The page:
Work, employment and careers in the ICT sector
: a comparative study of the UK and Germany

  • Patricia Kinsella

    Student thesis: Doctoral Thesis


    By deploying a novel and original framework, comprising status, country and sector effects, this research study generates unique insights into work set-ups in the ICT sector in cross-national perspective and provides a distinctive approach to understanding the pertinent trends affecting work, employment and careers in this prominent sector, often regarded as the vanguard of change and innovation, thereby rendering it particularly useful for multi-level comparative research whilst taking into consideration a deliberate sector focus.
    The evaluation of a status effect, based on the different employment status of respondents, derived major themes impacting upon the individual career trajectories of workers, their motivation to pursue their respective career trajectories, perceptions of job security and self-sufficiency, and the acceptance of portfolio careers. Implying a degree of divergence persisting in the respective countries of work, the influence of a country effect evaluates the national context of respondents operating in the contrasting market economies of the UK and Germany, resulting in varying reflections on work pressure and the dynamics associated with the psychological contract. Exploring the influence of a sector effect stemming from the ICT sector facilitated the investigation of the pervasive trends therein, including the proliferation of atypical work set-ups and recognised skill shortages, providing an overarching perspective on its prevailing influence, potentially overriding the afore-mentioned effects, and ultimately resulting in convergence. Considered in their entirety, the nexus and interplay of the various effects by way of the “three-effect-framework” realised a holistic approach to conceptualising the experiences and perceptions of self-employed and employed knowledge workers in the ICT sector, thus underlining the original contribution made by this research study to existing literature.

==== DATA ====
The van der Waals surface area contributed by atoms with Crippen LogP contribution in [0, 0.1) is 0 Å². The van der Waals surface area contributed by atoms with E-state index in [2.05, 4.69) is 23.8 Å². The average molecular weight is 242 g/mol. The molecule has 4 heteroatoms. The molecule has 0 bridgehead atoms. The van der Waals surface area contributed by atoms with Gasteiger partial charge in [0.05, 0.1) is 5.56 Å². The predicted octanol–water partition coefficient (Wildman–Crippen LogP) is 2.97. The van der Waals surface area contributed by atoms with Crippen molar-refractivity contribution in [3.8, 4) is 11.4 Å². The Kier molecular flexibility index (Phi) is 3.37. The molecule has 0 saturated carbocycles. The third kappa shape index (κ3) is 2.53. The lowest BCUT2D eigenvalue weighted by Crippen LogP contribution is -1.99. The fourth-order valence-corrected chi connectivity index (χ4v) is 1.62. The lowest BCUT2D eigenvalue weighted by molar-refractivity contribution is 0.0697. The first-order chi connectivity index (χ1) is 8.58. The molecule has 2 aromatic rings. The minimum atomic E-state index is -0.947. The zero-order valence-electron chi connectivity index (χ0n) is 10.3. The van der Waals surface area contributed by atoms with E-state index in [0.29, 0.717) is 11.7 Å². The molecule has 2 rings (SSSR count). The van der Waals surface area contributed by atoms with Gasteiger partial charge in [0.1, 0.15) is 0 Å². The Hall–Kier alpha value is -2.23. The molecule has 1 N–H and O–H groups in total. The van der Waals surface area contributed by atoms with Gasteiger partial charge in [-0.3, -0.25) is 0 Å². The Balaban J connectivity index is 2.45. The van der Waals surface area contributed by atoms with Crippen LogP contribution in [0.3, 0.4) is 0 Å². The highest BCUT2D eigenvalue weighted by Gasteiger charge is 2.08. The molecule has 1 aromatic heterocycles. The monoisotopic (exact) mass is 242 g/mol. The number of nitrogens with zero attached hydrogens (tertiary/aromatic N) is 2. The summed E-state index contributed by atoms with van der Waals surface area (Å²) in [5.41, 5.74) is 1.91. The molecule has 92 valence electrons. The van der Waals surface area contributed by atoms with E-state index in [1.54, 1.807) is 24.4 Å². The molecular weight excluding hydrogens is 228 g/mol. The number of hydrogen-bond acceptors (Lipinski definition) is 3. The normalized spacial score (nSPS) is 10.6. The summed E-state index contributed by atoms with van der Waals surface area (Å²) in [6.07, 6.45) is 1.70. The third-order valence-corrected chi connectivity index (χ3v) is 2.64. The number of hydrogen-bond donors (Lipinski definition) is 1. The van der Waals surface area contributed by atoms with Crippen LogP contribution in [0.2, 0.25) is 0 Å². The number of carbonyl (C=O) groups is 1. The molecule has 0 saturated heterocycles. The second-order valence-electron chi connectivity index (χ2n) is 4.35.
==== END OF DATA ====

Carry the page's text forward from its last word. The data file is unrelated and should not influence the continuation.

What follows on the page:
Date of AwardMay 2017
    Original languageEnglish
    Awarding Institution
    • University of Portsmouth
    SupervisorStephen Williams (Supervisor), Peter Scott (Supervisor) & Rita Fontinha (Supervisor)

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